By: Mike Cumberland
Case Study, Module Two
BUS 305: Competitive Analysis and Business Cycles
Dr. Danielle Babb
30 July, 2010
This case study will analyze certain aspects of supply and demand principals as related to economic terms. First, we will discover what the market consequences are of a price floor. We will focus on minimum wage laws and there implementation and economic consequences. Next we will discover what the laws of supply and demand predict would be the result of an immediate removal of minimum wage in terms of the price of labor and the quantity available. We will next identify whether or not the minimum wage should be raised in order to provide workers with a better standard of living. We will also discover whether or not the minimum wage law is an effective poverty-fighting measure. Finally, we will try to outline at least one alternative policy. Let’s look at the first item now.
In economic terms, setting a price floor can have a wide range of impact on a society. In the economic model, it most notably creates a Qs>Qd and thus a surplus. It tends to be set above equilibrium. An example of this is the minimum wage law. It is a form of price control. When the floor is raised it forces employers to make tough economic choices and possibly terminate employment for workers. Studies have shown this especially hurts the minority sectors of the economy. MacKenzie pointed out that, “Real statistics indicate that the critics of minimum wage laws were right all along. While it is true that minimum wages do not drive the national unemployment rate up to astronomical levels, it does adversely affect teenagers and ethnic minorities” (MacKenzie, 2006). The concept is heart driven but logic void. Even when presented with empirical data, proponents push for the price floor. Instituting a minimum wage allows the employer to justify a lower wage than someone is actually worth and ultimately keeps capital in the hands of the employer rather than the mass of consumers. What if we removed it?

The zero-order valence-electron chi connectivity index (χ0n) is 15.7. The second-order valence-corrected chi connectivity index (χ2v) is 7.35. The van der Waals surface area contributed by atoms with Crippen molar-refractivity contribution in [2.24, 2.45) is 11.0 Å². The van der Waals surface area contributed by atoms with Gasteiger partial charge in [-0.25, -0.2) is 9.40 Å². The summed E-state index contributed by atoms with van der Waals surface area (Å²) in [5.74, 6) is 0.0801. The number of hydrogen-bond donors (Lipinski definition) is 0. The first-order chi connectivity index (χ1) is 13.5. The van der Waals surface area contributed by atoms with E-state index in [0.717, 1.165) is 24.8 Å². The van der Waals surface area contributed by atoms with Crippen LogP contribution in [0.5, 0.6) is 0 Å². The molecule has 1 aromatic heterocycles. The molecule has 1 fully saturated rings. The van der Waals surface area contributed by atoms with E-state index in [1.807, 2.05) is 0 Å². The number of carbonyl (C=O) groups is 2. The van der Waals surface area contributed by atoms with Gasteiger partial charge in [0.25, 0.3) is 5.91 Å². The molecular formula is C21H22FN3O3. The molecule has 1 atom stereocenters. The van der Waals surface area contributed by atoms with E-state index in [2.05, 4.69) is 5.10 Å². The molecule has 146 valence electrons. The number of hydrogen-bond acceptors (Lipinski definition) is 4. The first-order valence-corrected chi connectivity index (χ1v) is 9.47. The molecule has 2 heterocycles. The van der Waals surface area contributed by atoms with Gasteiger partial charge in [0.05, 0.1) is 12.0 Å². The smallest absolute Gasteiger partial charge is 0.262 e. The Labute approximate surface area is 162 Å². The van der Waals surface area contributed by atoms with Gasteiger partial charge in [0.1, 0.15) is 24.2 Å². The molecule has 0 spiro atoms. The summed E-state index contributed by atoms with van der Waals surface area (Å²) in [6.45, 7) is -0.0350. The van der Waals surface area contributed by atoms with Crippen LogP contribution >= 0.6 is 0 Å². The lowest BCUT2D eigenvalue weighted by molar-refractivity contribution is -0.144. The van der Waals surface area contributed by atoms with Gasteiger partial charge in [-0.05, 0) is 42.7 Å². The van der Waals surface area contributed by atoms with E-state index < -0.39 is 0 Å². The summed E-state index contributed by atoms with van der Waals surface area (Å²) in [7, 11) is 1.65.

REMOVAL OF A MINIMUM WAGE
Imagine if the minimum wage was removed. Would we ever actually reach equilibrium? I seriously doubt it. When speaking of wages and workers, the supply of workers always exceeds the demand of the employer. We have never actually reached 100% employment in the United States. Unless we experienced a terrible plague or dramatic drop in the birth rate, low income employees will exceed low income jobs. So, Qs>Qd would still be in place. Ultimately it would increase wages. Employers don’t need just bodies; they require some of the folks to be smart enough to handle some of the more complex day to day activities. Prior to the floor removal, everyone got paid the same and employers could justify a standard salary. Now that the floor was removed, people would seek out higher pay based on their talent. Employers would have to offer incentives and drive wages up. The less talented would continue to earn a lower wage but not work for free. We are not in the days of Jimmy Hoffa and the Teamsters. Business leaders have definitely evolved. This brings us to the next question. Shouldn’t we just raise the wage to bring workers out of the poverty roles?
RAISING THE BAR
How much is too much? How much is not enough? I fail to believe that the minimum wage should be a living wage. If it was, there would be very little motivation to ever get out of the bottom earning bracket and self elevate. The kinds of jobs that pay minimum wage are designed for folks with very little skill and very little education. Students, people in between jobs and several other types of people such as previous convicts are also frequent employees of the low paying jobs available to the workforce. Do we need to raise the wage to provide a better standard of living? No. That is up to the individual. Student loans,…